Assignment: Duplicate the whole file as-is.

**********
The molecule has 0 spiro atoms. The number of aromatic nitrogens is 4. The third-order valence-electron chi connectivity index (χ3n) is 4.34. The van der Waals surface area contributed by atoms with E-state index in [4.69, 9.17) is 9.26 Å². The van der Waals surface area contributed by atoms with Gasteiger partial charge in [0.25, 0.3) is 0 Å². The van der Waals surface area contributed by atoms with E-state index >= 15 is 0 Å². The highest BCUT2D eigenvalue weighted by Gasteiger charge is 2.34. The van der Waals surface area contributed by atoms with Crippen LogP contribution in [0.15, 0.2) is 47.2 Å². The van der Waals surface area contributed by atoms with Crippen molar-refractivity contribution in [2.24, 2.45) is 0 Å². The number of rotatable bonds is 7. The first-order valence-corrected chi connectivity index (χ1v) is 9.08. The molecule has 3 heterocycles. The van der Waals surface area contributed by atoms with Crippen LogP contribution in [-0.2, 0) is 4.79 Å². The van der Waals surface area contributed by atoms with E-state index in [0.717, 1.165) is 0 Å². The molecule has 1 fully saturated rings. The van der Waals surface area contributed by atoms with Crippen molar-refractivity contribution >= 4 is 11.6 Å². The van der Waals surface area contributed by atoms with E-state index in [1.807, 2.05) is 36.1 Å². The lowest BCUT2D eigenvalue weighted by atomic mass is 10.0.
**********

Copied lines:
The molecule has 0 spiro atoms. The number of aromatic nitrogens is 4. The third-order valence-electron chi connectivity index (χ3n) is 4.34. The van der Waals surface area contributed by atoms with E-state index in [4.69, 9.17) is 9.26 Å². The van der Waals surface area contributed by atoms with Gasteiger partial charge in [0.25, 0.3) is 0 Å². The van der Waals surface area contributed by atoms with E-state index >= 15 is 0 Å². The highest BCUT2D eigenvalue weighted by Gasteiger charge is 2.34. The van der Waals surface area contributed by atoms with Crippen LogP contribution in [0.15, 0.2) is 47.2 Å². The van der Waals surface area contributed by atoms with Crippen molar-refractivity contribution in [2.24, 2.45) is 0 Å². The number of rotatable bonds is 7. The first-order valence-corrected chi connectivity index (χ1v) is 9.08. The molecule has 3 heterocycles. The van der Waals surface area contributed by atoms with Crippen LogP contribution in [-0.2, 0) is 4.79 Å². The van der Waals surface area contributed by atoms with E-state index in [0.717, 1.165) is 0 Å². The molecule has 1 fully saturated rings. The van der Waals surface area contributed by atoms with Crippen molar-refractivity contribution >= 4 is 11.6 Å². The van der Waals surface area contributed by atoms with E-state index in [1.807, 2.05) is 36.1 Å². The lowest BCUT2D eigenvalue weighted by atomic mass is 10.0.